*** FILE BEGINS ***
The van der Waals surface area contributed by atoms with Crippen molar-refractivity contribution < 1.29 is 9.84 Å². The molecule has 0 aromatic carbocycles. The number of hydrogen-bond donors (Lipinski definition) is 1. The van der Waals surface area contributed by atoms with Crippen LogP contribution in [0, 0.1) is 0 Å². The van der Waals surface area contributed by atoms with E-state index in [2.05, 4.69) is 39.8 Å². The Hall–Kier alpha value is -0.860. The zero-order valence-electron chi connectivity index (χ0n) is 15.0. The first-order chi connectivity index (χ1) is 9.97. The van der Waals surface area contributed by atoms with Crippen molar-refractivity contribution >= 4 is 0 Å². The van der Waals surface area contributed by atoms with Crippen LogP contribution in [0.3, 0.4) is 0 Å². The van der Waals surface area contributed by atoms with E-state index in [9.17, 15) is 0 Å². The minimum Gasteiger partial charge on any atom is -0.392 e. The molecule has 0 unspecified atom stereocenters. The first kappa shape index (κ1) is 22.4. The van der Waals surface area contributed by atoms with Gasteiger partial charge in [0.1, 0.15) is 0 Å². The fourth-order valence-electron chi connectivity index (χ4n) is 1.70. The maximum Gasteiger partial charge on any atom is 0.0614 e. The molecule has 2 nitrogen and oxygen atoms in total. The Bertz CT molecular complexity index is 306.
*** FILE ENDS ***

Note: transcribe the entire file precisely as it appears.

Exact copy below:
The van der Waals surface area contributed by atoms with Crippen molar-refractivity contribution < 1.29 is 9.84 Å². The molecule has 0 aromatic carbocycles. The number of hydrogen-bond donors (Lipinski definition) is 1. The van der Waals surface area contributed by atoms with Crippen LogP contribution in [0, 0.1) is 0 Å². The van der Waals surface area contributed by atoms with E-state index in [2.05, 4.69) is 39.8 Å². The Hall–Kier alpha value is -0.860. The zero-order valence-electron chi connectivity index (χ0n) is 15.0. The first-order chi connectivity index (χ1) is 9.97. The van der Waals surface area contributed by atoms with Crippen molar-refractivity contribution >= 4 is 0 Å². The van der Waals surface area contributed by atoms with Crippen LogP contribution in [0.3, 0.4) is 0 Å². The van der Waals surface area contributed by atoms with E-state index in [9.17, 15) is 0 Å². The minimum Gasteiger partial charge on any atom is -0.392 e. The molecule has 0 unspecified atom stereocenters. The first kappa shape index (κ1) is 22.4. The van der Waals surface area contributed by atoms with Gasteiger partial charge in [0.1, 0.15) is 0 Å². The fourth-order valence-electron chi connectivity index (χ4n) is 1.70. The maximum Gasteiger partial charge on any atom is 0.0614 e. The molecule has 2 nitrogen and oxygen atoms in total. The Bertz CT molecular complexity index is 306.